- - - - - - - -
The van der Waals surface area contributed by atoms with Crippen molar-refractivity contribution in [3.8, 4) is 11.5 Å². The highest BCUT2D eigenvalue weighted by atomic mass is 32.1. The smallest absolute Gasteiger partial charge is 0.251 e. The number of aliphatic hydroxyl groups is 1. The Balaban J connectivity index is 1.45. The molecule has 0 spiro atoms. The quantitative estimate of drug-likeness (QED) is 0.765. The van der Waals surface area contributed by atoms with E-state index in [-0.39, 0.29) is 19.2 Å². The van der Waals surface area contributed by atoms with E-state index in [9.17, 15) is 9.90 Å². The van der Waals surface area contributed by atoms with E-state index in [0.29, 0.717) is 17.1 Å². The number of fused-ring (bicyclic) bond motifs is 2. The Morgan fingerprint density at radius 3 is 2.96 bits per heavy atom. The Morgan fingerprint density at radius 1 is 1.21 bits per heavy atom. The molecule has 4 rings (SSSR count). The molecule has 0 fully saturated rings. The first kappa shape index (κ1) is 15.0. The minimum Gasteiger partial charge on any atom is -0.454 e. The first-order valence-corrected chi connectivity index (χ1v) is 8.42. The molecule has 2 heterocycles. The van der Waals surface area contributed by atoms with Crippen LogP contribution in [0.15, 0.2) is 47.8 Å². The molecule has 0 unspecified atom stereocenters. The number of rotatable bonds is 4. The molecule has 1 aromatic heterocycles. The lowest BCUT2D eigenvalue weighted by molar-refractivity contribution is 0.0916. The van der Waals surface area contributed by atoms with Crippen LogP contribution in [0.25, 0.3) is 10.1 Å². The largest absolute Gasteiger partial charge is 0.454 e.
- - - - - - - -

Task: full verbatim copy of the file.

The van der Waals surface area contributed by atoms with Crippen molar-refractivity contribution in [3.8, 4) is 11.5 Å². The highest BCUT2D eigenvalue weighted by atomic mass is 32.1. The smallest absolute Gasteiger partial charge is 0.251 e. The number of aliphatic hydroxyl groups is 1. The Balaban J connectivity index is 1.45. The molecule has 0 spiro atoms. The quantitative estimate of drug-likeness (QED) is 0.765. The van der Waals surface area contributed by atoms with E-state index in [-0.39, 0.29) is 19.2 Å². The van der Waals surface area contributed by atoms with E-state index in [9.17, 15) is 9.90 Å². The van der Waals surface area contributed by atoms with E-state index in [0.29, 0.717) is 17.1 Å². The number of fused-ring (bicyclic) bond motifs is 2. The Morgan fingerprint density at radius 3 is 2.96 bits per heavy atom. The Morgan fingerprint density at radius 1 is 1.21 bits per heavy atom. The molecule has 4 rings (SSSR count). The molecule has 0 fully saturated rings. The first kappa shape index (κ1) is 15.0. The minimum Gasteiger partial charge on any atom is -0.454 e. The first-order valence-corrected chi connectivity index (χ1v) is 8.42. The molecule has 2 heterocycles. The van der Waals surface area contributed by atoms with Crippen LogP contribution in [0.15, 0.2) is 47.8 Å². The molecule has 0 unspecified atom stereocenters. The number of rotatable bonds is 4. The molecule has 1 aromatic heterocycles. The lowest BCUT2D eigenvalue weighted by molar-refractivity contribution is 0.0916. The van der Waals surface area contributed by atoms with Crippen LogP contribution in [0.25, 0.3) is 10.1 Å². The largest absolute Gasteiger partial charge is 0.454 e.